Constituent Letter and Response

I sent a letter to many of my constituents two weeks ago. The idea was to solicit feedback from the people who elected me about their vision of our future downtown and their reaction to the current pace of development in Alpharetta.

constituent-letter

Change is occurring rapidly and as a community we are facing pivotal decisions about our future so I wanted to get a better sense of where my constituents stand on those key issues.  That is why I mailed the letter to 1100 Alpharetta residents asking for their responses to the following questions:

The current pace of land development and density growth in Alpharetta is:

a) Too little                       b) Too much                        c) About right

Your vision of downtown Alpharetta in the future would be more like:

a) Buckhead                       b) Canton Street in Roswell                  c) Decatur

The response to the letter has been overwhelming with more than 150 people sending comments so far. In addition to answering the two questions many people also included thoughtful comments about other issues that concern them.

The response has been encouraging and the results surprised me. While my original intent was only to solicit feedback that could guide my future decisions some constituents also copied my fellow councilmen with their responses. Other constituents even asked me to share the results with the public along with the rest of council so I decided to make the results public for anyone who is interested in what my constituents had to say.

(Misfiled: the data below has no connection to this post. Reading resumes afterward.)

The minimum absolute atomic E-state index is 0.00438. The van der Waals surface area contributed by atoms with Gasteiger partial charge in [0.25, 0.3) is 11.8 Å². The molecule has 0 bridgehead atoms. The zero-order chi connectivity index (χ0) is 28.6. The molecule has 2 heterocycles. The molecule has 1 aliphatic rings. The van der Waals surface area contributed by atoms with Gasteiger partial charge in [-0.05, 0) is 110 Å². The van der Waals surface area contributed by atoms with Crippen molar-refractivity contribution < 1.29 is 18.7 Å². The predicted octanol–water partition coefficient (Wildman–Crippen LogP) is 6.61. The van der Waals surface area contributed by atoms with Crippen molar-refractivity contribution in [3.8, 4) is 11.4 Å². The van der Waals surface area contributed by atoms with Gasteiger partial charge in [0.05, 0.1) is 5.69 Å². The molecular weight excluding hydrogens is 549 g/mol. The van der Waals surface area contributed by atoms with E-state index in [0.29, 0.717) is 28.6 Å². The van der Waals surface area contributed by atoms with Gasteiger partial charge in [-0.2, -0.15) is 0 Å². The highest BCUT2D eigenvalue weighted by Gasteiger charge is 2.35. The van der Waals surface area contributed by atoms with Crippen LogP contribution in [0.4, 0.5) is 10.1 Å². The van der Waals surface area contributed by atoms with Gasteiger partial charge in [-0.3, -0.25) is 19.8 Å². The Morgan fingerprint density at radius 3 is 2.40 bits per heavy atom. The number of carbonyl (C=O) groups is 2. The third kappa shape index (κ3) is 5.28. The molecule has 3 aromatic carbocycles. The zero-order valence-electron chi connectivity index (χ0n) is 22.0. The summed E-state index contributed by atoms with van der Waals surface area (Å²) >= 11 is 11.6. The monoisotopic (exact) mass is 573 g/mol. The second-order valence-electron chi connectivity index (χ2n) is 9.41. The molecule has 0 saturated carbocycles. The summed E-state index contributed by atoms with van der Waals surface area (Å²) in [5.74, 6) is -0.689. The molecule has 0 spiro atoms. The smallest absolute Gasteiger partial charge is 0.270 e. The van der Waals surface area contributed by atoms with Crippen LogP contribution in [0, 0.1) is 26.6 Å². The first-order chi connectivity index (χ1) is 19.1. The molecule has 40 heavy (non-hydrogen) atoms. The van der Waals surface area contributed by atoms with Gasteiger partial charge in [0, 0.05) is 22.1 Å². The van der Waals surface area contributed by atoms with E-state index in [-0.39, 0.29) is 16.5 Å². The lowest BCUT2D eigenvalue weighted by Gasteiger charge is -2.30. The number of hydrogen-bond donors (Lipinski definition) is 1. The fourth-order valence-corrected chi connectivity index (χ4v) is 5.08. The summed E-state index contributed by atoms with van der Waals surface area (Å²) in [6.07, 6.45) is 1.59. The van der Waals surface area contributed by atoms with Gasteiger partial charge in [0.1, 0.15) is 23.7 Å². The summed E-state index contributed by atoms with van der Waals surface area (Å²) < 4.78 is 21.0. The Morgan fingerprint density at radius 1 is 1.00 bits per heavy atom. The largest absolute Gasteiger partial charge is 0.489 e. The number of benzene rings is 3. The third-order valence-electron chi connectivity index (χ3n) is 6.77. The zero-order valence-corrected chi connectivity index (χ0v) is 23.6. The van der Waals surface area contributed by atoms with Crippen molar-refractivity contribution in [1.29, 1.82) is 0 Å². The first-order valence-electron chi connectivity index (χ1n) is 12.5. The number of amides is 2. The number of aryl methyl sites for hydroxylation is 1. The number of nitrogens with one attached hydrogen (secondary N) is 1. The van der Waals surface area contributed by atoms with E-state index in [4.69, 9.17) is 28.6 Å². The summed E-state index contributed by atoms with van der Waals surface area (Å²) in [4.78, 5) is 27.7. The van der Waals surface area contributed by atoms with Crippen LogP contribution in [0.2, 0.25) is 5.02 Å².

Of the 1100 letter recipients one thousand of them were homes containing the most likely voters in the city of Alpharetta. Each of those households contains multiple voters who vote in nearly every election held. Many of those households contain three or more very active voters.

The remaining recipients were people whose opinions I respect, people who have reached out to me about issues in the past or people who serve in various volunteer capacities throughout our community. The list was created as a reflection of the diverse group of people who elected me to represent them and with whom I would want to speak if I were running for re-election today.

The results of the responses I received as of midnight 10/27/2016 are below.

survey-results

Frankly, I was shocked. Based on the people I speak with at schools, churches, softball games, etc. on a regular basis I fully expected the the majority of respondents to select “B” for both questions.

But for 87% of the Alpharetta voters who responded to feel the current pace of development in our city is too much was startling. And that doesn’t even take into consideration the thoughtful, passionate, frustrated and occasionally angry comments many people included.

I was also surprised to find that responses from the list of most likely voters were almost identical to those from people I subjectively selected or who responded because a neighbor sent them the survey. Regardless of the sample group the percentage of responses for selection “B” were only reduced by 1% as a result of rounding.